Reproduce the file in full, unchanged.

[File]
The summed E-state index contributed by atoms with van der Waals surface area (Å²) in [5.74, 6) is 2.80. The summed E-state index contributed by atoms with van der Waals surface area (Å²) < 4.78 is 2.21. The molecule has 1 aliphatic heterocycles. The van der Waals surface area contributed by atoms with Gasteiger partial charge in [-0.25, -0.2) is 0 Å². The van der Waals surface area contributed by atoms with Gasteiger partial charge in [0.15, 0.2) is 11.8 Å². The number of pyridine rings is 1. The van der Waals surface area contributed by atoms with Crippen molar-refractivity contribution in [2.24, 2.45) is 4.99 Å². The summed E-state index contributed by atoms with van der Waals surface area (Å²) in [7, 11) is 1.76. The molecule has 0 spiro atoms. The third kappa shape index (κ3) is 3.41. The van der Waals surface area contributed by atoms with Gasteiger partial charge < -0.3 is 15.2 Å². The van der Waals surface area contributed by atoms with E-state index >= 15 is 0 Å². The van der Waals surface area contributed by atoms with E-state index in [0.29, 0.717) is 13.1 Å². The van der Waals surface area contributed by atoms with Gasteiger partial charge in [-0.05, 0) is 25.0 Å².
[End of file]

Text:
The summed E-state index contributed by atoms with van der Waals surface area (Å²) in [5.74, 6) is 2.80. The summed E-state index contributed by atoms with van der Waals surface area (Å²) < 4.78 is 2.21. The molecule has 1 aliphatic heterocycles. The van der Waals surface area contributed by atoms with Gasteiger partial charge in [-0.25, -0.2) is 0 Å². The van der Waals surface area contributed by atoms with Gasteiger partial charge in [0.15, 0.2) is 11.8 Å². The number of pyridine rings is 1. The van der Waals surface area contributed by atoms with Crippen molar-refractivity contribution in [2.24, 2.45) is 4.99 Å². The summed E-state index contributed by atoms with van der Waals surface area (Å²) in [7, 11) is 1.76. The molecule has 0 spiro atoms. The third kappa shape index (κ3) is 3.41. The van der Waals surface area contributed by atoms with Gasteiger partial charge < -0.3 is 15.2 Å². The van der Waals surface area contributed by atoms with E-state index >= 15 is 0 Å². The van der Waals surface area contributed by atoms with E-state index in [0.29, 0.717) is 13.1 Å². The van der Waals surface area contributed by atoms with Gasteiger partial charge in [-0.05, 0) is 25.0 Å².